By Donald E. Frey
Strains the historical past of 2 rival American monetary moralities from colonial instances to the current.
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But no such admonition was coming, for Mrs. B remained reluctant to put obligations on the employer class (see Marcet 1827, 463–64). The wealthy had great discretion in the disposition of wealth, for property rights were absolute and trumped either productive investment or social reform. Mrs. B is faithful to the writings of Adam Smith and portrays self-interest in economics as a positive force. She points out that owners of capital can discover the best use for their capital, to which Caroline, the student, replies, “Of their own advantage they are no doubt the best judges” (460).
Woolman and Penn taught that the moral structure of the universe was responsive to God (Tolles and Alderfer, in Penn 1957, xxiv–xxv). People could be brought into accord with the moral reality and restored “to primitive harmony” (Woolman 1971, 208). Sin was “discord” of relationships to be set right in the present. Failures in human existence could be restored, and nature presented no obstacle, for “God had so ordered the universe that the needs of all would be met insofar as each person was guided by universal love to seek only what he really required” (Moulton, in Woolman 1971, 9).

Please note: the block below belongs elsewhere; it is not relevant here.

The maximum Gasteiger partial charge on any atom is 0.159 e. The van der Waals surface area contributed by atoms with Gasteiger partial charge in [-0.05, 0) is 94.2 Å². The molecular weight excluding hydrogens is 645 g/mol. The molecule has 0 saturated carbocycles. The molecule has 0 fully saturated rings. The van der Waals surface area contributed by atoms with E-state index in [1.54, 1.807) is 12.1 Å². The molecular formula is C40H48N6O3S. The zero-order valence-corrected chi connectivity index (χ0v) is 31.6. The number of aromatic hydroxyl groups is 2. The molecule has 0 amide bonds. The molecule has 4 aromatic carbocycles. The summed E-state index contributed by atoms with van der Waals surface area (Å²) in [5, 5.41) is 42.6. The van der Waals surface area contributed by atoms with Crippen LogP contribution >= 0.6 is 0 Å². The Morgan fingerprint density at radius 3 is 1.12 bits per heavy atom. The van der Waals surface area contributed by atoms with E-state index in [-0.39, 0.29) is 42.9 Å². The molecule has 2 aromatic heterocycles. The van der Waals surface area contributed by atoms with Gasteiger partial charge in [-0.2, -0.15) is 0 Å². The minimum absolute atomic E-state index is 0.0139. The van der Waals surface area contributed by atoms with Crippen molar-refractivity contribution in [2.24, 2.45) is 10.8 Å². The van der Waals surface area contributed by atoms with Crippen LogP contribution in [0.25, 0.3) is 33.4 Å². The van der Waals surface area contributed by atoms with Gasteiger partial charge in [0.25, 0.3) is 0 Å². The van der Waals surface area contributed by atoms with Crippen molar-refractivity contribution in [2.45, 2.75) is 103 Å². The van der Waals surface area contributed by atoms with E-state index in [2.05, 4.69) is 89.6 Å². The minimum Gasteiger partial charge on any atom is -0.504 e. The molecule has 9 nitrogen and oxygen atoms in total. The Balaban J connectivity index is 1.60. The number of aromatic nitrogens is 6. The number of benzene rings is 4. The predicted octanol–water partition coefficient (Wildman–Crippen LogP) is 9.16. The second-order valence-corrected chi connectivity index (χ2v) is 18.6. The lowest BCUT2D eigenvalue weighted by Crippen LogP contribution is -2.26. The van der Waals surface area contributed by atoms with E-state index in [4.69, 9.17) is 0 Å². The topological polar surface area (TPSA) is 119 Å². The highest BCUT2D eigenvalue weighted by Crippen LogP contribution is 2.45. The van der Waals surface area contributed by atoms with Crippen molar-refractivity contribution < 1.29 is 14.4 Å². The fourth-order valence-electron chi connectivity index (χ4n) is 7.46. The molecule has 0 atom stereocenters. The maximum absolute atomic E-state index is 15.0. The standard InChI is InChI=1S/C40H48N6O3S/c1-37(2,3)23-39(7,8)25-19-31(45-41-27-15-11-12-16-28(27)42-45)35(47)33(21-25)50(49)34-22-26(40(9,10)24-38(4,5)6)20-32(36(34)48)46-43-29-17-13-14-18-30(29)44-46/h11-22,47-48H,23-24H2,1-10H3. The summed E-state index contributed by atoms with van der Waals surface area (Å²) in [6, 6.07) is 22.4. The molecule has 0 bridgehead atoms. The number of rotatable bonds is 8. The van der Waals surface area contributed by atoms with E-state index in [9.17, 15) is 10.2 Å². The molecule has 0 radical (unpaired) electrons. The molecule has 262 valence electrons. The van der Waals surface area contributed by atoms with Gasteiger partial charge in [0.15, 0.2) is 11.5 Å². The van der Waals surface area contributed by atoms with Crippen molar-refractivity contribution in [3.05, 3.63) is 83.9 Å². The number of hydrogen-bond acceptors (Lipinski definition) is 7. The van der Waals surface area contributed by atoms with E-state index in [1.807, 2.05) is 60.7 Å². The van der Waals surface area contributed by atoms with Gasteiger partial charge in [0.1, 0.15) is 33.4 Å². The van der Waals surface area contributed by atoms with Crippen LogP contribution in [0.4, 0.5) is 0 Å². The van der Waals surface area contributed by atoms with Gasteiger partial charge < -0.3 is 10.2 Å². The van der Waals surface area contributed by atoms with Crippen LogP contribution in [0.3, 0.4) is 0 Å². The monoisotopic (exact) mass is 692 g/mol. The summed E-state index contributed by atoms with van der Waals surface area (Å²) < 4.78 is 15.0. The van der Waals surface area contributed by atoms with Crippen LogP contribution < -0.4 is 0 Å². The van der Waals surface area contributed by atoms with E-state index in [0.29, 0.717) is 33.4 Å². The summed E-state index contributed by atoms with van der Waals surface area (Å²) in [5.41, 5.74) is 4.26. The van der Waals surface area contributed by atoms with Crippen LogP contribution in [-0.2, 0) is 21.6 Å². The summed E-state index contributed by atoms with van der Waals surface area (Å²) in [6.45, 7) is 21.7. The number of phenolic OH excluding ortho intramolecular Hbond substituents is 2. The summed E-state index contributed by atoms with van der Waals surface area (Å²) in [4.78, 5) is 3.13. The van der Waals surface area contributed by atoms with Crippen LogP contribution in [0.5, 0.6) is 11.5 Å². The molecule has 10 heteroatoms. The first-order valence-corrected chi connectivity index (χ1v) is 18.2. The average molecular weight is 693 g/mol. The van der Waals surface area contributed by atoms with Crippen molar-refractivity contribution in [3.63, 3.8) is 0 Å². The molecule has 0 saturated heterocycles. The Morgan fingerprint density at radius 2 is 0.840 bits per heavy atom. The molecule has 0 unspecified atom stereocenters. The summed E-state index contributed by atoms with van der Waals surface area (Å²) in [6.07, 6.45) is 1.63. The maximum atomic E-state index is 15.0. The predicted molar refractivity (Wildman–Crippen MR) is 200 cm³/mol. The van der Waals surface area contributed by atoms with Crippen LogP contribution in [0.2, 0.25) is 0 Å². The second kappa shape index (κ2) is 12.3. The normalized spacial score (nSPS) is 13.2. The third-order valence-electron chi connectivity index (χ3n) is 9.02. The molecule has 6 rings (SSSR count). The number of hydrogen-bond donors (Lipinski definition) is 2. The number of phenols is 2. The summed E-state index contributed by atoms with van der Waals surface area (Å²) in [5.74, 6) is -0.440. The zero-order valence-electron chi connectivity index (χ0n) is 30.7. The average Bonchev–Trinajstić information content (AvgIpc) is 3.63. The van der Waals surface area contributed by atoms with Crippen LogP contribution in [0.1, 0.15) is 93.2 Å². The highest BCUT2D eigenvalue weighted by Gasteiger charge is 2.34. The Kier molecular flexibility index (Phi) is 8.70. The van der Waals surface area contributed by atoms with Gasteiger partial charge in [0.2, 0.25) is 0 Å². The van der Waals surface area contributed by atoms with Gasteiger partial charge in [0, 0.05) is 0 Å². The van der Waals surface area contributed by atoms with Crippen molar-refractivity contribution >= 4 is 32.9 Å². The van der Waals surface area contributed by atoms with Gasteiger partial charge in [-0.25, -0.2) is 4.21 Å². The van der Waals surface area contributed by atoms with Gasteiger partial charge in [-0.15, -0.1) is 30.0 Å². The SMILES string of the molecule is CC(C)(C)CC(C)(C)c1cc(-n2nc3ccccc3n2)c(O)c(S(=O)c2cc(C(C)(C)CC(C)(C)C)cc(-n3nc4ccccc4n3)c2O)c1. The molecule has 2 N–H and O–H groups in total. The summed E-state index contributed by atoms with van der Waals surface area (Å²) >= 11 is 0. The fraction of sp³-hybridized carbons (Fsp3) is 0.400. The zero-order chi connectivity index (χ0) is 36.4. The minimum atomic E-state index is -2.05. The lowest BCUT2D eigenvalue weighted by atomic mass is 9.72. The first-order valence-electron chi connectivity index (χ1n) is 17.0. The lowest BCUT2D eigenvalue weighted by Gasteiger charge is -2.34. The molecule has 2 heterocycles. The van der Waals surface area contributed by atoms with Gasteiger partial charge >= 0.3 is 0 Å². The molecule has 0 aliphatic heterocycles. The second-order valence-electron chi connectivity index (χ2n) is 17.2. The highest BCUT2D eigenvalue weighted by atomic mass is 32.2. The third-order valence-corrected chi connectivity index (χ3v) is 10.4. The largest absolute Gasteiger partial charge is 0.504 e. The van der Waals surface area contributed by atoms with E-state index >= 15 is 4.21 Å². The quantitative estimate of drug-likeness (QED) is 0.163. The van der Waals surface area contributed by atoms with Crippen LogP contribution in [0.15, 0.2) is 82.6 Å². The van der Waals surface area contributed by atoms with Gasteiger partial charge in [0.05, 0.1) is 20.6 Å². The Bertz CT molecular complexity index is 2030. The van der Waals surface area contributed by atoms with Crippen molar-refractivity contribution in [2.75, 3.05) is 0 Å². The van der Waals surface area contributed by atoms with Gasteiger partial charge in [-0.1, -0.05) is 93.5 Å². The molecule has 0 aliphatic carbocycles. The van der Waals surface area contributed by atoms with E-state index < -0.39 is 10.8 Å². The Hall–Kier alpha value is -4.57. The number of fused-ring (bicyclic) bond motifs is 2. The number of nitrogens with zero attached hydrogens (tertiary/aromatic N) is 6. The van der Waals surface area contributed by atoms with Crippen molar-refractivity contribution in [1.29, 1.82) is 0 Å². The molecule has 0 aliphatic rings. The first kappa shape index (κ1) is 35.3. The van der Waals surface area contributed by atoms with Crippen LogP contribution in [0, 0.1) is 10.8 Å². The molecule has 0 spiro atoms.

Further, Puritanism itself may have contained a logical dynamic that led in this direction. American Puritans had always argued with their Calvinist roots, trying to soften the absolute sovereignty of their Calvinist God and to reconcile his authority to human reason (Miller 1956, 74). Perhaps this logical dynamic eventually would have led to something approximating liberal religion, a larger role for 34 AMERICA’S ECONOMIC MORALISTS self-interest, and utilitarian ethics. Finally, the American Revolution, as we have seen, caused even the orthodox to exaggerate the individualistic tendencies of Puritanism against government.
America's Economic Moralists: A History of Rival Ethics and Economics by Donald E. Frey